The UK faces a serious shortfall in IT and telecoms talent as the numbers of graduates with IT-related degrees drops dramatically, according to research released by e-skills UK.
Employment in the IT and telecoms industry is predicted to grow up to five times the national average, but there has been a sharp fall in the numbers of people studying technology and making it their career. An additional 140,000 IT and telecoms professionals are needed to keep pace with demand, but UK applications to IT-related degrees have tumbled by 50% in the last five years.
IT and telecoms plays a vital and growing role in the UK economy, contributing 51.9bn pounds every year, 5% of the total UK economy, with one person in 20 working in the industry, according to the UK IT & Telecoms Insights 2008 report.
E-skills said this tremendous economic strength can only continue if there is more widespread investment in skills. Technology enables UK businesses to secure new markets, improve productivity and performance and attract high value-added business and investment to the UK, said Karen Price, CEO at e-skills.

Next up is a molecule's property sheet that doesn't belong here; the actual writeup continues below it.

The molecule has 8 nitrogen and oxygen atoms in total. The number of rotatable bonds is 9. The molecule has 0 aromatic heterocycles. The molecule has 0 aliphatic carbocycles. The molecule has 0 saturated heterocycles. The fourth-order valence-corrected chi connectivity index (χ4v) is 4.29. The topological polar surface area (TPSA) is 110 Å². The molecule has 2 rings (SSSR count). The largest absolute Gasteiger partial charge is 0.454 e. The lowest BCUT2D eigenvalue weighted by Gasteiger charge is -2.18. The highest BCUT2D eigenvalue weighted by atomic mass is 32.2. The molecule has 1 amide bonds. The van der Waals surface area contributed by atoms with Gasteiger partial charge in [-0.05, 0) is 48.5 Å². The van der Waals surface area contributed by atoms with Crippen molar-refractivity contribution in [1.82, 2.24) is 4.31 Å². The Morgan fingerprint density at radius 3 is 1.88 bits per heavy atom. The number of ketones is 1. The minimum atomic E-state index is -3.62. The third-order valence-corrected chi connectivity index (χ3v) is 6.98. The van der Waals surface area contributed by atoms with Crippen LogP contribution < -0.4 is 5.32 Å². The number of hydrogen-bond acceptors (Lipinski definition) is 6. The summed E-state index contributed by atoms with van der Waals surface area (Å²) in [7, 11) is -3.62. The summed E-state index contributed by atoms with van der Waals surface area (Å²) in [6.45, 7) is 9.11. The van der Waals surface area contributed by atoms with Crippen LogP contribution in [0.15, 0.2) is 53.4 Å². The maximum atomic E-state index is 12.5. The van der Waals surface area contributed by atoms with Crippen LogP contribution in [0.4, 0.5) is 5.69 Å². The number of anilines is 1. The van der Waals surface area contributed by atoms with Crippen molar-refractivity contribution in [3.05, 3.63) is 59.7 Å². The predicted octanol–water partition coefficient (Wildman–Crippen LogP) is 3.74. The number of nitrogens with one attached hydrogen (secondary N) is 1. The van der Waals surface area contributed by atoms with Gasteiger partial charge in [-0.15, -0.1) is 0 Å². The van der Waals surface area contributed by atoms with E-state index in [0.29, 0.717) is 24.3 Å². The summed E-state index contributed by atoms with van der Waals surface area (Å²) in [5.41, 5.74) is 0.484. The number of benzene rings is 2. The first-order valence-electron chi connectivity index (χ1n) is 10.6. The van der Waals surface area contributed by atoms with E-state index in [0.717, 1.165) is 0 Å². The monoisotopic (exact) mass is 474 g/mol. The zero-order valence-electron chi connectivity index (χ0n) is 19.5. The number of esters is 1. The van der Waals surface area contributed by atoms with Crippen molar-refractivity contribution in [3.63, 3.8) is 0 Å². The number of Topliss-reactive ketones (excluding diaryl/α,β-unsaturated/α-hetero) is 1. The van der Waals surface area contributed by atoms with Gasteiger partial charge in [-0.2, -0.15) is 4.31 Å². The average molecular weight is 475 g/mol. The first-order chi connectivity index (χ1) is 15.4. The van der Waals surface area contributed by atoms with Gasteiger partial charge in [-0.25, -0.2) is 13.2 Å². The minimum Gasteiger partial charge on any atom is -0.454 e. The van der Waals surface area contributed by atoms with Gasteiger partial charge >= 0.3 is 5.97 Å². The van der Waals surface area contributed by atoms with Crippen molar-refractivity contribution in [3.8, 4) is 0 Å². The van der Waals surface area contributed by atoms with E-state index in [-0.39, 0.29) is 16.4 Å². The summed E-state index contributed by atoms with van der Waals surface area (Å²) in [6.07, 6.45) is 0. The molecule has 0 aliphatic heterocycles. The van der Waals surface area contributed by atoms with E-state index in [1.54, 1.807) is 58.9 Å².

Exploiting technology could add an extra 35bn pounds ($69.5bn) to the UK economy over the next decade, but only if there is the skilled workforce to make that happen. Half of the extra 140,000 needed will come from people moving into IT from other occupations, while one in five will join direct from education.
UK companies have IT departments that lead the world in solving business problems by the smart use of technology. Our lead in these areas will disappear fast unless we radically improve our business and technology skills training at all levels, said Paul Coby, CIO, British Airways and chair of the e-skills UK CIO Board.